George Porter Jr. And The Runnin’ Pardners – January 21st – Cervantes’ Other Side

Photos by Jon Prins

The Scene: The brick walls of Cervantes’ Other Side fortified the funk while the legendary bass playing of George Porter Jr. acted as a cornerstone. Porter’s work with The Meters was literally the cornerstone in the foundation of funk, and audience members seemed to truly appreciate that fact. There was almost an air of reverence as people, including myself, spoke about this man. The room packed with people of all ages who were hip to the fact that Porter and his Runnin’ Pardners were going to rattle the mortar and shake the floors with the sound of true New Orleans funk, straight from the source. While a small part of the crowd was made up of people who actually listened to the original Meters recordings at the time of release, for the past ten years or so Porter has also built a strong following in the jam band scene, and those folks were getting sweaty too! One of the owners of Cervantes’, Scott Morrill, summed it up by saying, “It’s ALWAYS a good night when George is in town.” True dat!

.: Check out our interview with George Porter Jr. here :.

Opener: Rodina. Rodina is female singer from the UK who answers to the name Aoife Hearty. She teamed up with some local boys for this opening set, and they added some gusto to her normally mellow, poppy, jazz inspired, ambient sound. Fox Street Allstars James Dumm (Guitar) and Eric Low (Drums) are part of this local super-group, as is Josh Fairman (Bass) of Kinetix, and Giant Panda Guerilla Dub Squad engineer Joel Scanlon who joined in on percussion. Rounding out the line-up is Joe Tatton from The New Mastersounds who manned the keyboards and shared vocal duties with his wife Aoife. They played a good set, but unfortunately what people really wanted was the funk. The vocals just didn’t get the crowd going, but the killer solos every musician got to take did. I think the highlight for everyone on stage and off is when Porter himself came out to jam on the last song.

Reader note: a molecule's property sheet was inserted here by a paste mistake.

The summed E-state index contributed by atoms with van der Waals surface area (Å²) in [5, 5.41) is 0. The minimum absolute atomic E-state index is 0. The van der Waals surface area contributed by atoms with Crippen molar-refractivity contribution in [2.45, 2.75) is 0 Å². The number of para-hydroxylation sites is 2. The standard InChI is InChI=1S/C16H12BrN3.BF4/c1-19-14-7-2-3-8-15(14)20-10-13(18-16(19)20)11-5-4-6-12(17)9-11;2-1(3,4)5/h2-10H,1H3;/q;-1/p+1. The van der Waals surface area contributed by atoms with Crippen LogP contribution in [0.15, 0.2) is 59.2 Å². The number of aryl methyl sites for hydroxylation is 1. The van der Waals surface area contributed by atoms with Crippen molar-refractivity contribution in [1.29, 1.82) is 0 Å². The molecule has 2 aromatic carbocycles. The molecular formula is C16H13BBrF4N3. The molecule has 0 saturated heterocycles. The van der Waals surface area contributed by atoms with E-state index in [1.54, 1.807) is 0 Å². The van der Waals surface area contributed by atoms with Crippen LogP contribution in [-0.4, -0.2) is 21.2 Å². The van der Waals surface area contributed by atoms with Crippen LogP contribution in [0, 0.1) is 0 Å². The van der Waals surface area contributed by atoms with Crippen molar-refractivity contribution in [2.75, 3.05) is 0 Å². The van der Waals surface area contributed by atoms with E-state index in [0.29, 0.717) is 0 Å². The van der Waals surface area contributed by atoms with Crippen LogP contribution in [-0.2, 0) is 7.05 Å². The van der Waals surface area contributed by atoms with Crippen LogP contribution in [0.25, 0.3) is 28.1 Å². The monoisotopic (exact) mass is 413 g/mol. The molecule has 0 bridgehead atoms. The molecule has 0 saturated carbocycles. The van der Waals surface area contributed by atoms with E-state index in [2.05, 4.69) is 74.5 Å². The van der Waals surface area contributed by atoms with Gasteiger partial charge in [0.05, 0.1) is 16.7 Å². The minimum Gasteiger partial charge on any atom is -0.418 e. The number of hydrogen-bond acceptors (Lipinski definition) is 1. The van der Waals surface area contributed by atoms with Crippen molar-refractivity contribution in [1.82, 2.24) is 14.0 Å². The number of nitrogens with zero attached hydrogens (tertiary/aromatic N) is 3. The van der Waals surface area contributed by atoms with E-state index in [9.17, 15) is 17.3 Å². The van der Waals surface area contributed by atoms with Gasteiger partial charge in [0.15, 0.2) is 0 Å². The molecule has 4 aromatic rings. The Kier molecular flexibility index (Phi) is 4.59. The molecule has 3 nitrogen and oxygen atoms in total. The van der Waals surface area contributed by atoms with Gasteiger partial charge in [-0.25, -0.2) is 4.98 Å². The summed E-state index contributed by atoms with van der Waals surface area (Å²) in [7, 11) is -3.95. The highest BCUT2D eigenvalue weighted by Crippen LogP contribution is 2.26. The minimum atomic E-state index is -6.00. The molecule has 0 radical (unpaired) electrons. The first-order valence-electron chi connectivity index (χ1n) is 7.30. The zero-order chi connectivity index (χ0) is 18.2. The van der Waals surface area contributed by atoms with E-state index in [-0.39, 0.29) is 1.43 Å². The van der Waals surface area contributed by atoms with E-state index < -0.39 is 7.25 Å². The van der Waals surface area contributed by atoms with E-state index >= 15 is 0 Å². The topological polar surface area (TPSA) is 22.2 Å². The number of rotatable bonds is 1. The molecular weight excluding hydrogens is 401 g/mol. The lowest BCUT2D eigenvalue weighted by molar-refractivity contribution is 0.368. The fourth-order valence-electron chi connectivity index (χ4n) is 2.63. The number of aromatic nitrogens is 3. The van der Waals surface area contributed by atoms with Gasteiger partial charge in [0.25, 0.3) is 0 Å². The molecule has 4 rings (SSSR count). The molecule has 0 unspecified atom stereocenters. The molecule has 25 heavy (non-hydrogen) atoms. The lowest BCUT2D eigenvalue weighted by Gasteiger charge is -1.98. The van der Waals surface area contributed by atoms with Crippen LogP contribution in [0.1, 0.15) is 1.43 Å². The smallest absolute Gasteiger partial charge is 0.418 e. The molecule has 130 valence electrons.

George Porter Jr. and The Runnin’ Pardners: Porter and crew took to the stage around 11, and the room was packed and ready to get down. Porter and The Pardners are reworking material from The Meters catalogue and bringing a whole new life to it. Often times bands with one original member of a legendary group fall short when playing that bands material; but not these guys. With this band what you get is the authentic funk of The Meters spiced up and jammed out. Porter and his Runnin’ Pardners released an album of reworked Meters recordings last year called Can’t Beat the Funk, and what we heard was mostly off of that album.

Drummer Terrance Houston kicked the night off as he started beating the intro into “6V6 LA.” The music was high energy from the first note, and so was the crowd. They tore through the first song as if it was the last they would ever play. This is why people love this man, he doesn’t half step or fake the funk…he simply brings it! Porter doesn’t just get down on the bass, he steps up to the microphone as well, and as he sang “Doin’ the Dirt” the place began to get a little grimier. As Brint Anderson wailed on his guitar you could see why Jamband fans get into these guys. They solo, stretch it out, improvise but keep that all important funky groove.